The Wiimote and the Nunchuck use the same 3d accelerator part. They get a *rate of change* of velocity in x, y, z.

Since gravity is a known component, you can use this to estimate current roll and current pitch but not current yaw. The estimates are not very accurate if there are other strong acceleration components like shaking.

The Wiimote has a camera that can analyze the picture to find the "sensor bar" lights. It can then estimate current yaw, and fine-tune the current roll and pitch estimates. The Nunchuck does not have any way of detecting the sensor bar, of course.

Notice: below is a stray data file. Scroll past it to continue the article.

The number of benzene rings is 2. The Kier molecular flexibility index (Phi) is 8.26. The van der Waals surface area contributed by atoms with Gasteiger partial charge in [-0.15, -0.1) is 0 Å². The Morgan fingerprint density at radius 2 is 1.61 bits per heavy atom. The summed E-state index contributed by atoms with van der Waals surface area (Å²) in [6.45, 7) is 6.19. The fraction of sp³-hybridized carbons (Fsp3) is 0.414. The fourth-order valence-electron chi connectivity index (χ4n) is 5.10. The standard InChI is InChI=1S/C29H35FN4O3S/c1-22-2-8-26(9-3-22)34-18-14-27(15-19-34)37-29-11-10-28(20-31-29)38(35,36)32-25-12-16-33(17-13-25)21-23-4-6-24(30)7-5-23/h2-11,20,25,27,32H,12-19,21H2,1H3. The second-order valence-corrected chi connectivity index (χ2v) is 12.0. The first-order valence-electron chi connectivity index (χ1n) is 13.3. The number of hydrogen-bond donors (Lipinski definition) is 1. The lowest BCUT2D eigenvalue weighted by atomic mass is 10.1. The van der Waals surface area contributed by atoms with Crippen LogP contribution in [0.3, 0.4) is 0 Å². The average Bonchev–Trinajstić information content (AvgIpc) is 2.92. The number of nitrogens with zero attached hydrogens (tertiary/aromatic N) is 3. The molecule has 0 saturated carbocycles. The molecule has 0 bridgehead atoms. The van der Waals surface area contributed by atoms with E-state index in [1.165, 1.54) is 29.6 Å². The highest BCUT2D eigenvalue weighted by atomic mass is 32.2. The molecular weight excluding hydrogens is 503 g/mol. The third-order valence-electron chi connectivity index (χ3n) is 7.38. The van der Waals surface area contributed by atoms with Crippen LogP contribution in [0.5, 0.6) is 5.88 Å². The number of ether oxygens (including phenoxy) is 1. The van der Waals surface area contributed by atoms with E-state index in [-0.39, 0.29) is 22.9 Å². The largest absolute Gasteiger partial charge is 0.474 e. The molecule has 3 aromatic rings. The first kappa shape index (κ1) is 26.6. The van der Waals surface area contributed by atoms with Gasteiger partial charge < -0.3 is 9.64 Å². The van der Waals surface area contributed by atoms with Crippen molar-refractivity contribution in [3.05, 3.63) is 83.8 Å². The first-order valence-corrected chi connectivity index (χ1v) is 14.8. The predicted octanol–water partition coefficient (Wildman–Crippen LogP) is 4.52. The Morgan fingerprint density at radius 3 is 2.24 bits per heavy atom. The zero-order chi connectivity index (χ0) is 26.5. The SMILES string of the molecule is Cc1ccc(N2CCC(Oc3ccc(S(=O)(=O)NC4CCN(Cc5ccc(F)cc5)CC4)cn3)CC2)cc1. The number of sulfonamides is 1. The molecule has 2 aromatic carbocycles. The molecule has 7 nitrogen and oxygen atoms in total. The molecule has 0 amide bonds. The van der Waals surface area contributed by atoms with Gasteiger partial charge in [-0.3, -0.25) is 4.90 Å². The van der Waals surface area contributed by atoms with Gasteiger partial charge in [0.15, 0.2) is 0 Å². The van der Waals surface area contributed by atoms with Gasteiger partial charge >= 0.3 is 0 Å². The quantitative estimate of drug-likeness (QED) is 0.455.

With acceleration and a known starting condition, you can also estimate velocity, and with velocity, you can also estimate absolute position. These sensors are pretty noisy, so don't expect much in the way of position tracking.

The Wii Motion Plus adds a three axis gyro sensor to the above capabilities. It's not able to determine current yaw, pitch or roll. It's only able to determine *rate of change* in yaw, pitch and roll.

Just as with orthogonal velocity, you can also estimate the absolute rotational position (current yaw, current pitch, current roll) given the rotational velocity and a known starting condition.